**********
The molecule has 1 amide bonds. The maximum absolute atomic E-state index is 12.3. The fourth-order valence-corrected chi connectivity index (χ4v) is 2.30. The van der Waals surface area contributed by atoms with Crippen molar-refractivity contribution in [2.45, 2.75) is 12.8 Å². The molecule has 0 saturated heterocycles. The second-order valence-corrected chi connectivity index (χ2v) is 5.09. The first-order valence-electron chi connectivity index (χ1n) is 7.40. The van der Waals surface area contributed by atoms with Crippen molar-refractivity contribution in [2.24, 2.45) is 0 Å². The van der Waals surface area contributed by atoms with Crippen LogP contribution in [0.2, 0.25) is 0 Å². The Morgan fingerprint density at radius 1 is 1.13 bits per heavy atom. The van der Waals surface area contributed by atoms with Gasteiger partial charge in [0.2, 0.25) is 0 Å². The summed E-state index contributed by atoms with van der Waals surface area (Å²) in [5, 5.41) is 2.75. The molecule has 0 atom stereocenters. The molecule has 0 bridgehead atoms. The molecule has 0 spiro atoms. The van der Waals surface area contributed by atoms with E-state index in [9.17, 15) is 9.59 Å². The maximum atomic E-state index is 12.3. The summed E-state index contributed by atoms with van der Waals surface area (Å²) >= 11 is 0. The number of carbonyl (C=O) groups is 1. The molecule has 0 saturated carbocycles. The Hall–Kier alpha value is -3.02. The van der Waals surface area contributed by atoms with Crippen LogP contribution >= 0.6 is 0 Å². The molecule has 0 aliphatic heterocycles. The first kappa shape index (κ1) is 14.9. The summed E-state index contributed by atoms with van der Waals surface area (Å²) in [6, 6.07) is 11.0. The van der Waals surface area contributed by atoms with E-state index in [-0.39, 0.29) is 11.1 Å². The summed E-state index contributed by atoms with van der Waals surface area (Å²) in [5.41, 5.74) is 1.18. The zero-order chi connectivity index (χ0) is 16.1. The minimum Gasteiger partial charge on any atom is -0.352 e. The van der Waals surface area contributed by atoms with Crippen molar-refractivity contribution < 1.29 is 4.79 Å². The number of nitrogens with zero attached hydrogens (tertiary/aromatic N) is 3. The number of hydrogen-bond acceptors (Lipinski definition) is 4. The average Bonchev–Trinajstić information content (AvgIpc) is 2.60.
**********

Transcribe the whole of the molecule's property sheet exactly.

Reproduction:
The molecule has 1 amide bonds. The maximum absolute atomic E-state index is 12.3. The fourth-order valence-corrected chi connectivity index (χ4v) is 2.30. The van der Waals surface area contributed by atoms with Crippen molar-refractivity contribution in [2.45, 2.75) is 12.8 Å². The molecule has 0 saturated heterocycles. The second-order valence-corrected chi connectivity index (χ2v) is 5.09. The first-order valence-electron chi connectivity index (χ1n) is 7.40. The van der Waals surface area contributed by atoms with Crippen molar-refractivity contribution in [2.24, 2.45) is 0 Å². The van der Waals surface area contributed by atoms with Crippen LogP contribution in [0.2, 0.25) is 0 Å². The Morgan fingerprint density at radius 1 is 1.13 bits per heavy atom. The van der Waals surface area contributed by atoms with Gasteiger partial charge in [0.2, 0.25) is 0 Å². The summed E-state index contributed by atoms with van der Waals surface area (Å²) in [5, 5.41) is 2.75. The molecule has 0 atom stereocenters. The molecule has 0 bridgehead atoms. The molecule has 0 spiro atoms. The van der Waals surface area contributed by atoms with E-state index in [9.17, 15) is 9.59 Å². The maximum atomic E-state index is 12.3. The summed E-state index contributed by atoms with van der Waals surface area (Å²) >= 11 is 0. The number of carbonyl (C=O) groups is 1. The molecule has 0 saturated carbocycles. The Hall–Kier alpha value is -3.02. The van der Waals surface area contributed by atoms with Crippen LogP contribution >= 0.6 is 0 Å². The molecule has 0 aliphatic heterocycles. The first kappa shape index (κ1) is 14.9. The summed E-state index contributed by atoms with van der Waals surface area (Å²) in [6, 6.07) is 11.0. The van der Waals surface area contributed by atoms with E-state index in [-0.39, 0.29) is 11.1 Å². The summed E-state index contributed by atoms with van der Waals surface area (Å²) in [5.41, 5.74) is 1.18. The zero-order chi connectivity index (χ0) is 16.1. The minimum Gasteiger partial charge on any atom is -0.352 e. The van der Waals surface area contributed by atoms with Crippen molar-refractivity contribution < 1.29 is 4.79 Å². The number of nitrogens with zero attached hydrogens (tertiary/aromatic N) is 3. The number of hydrogen-bond acceptors (Lipinski definition) is 4. The average Bonchev–Trinajstić information content (AvgIpc) is 2.60.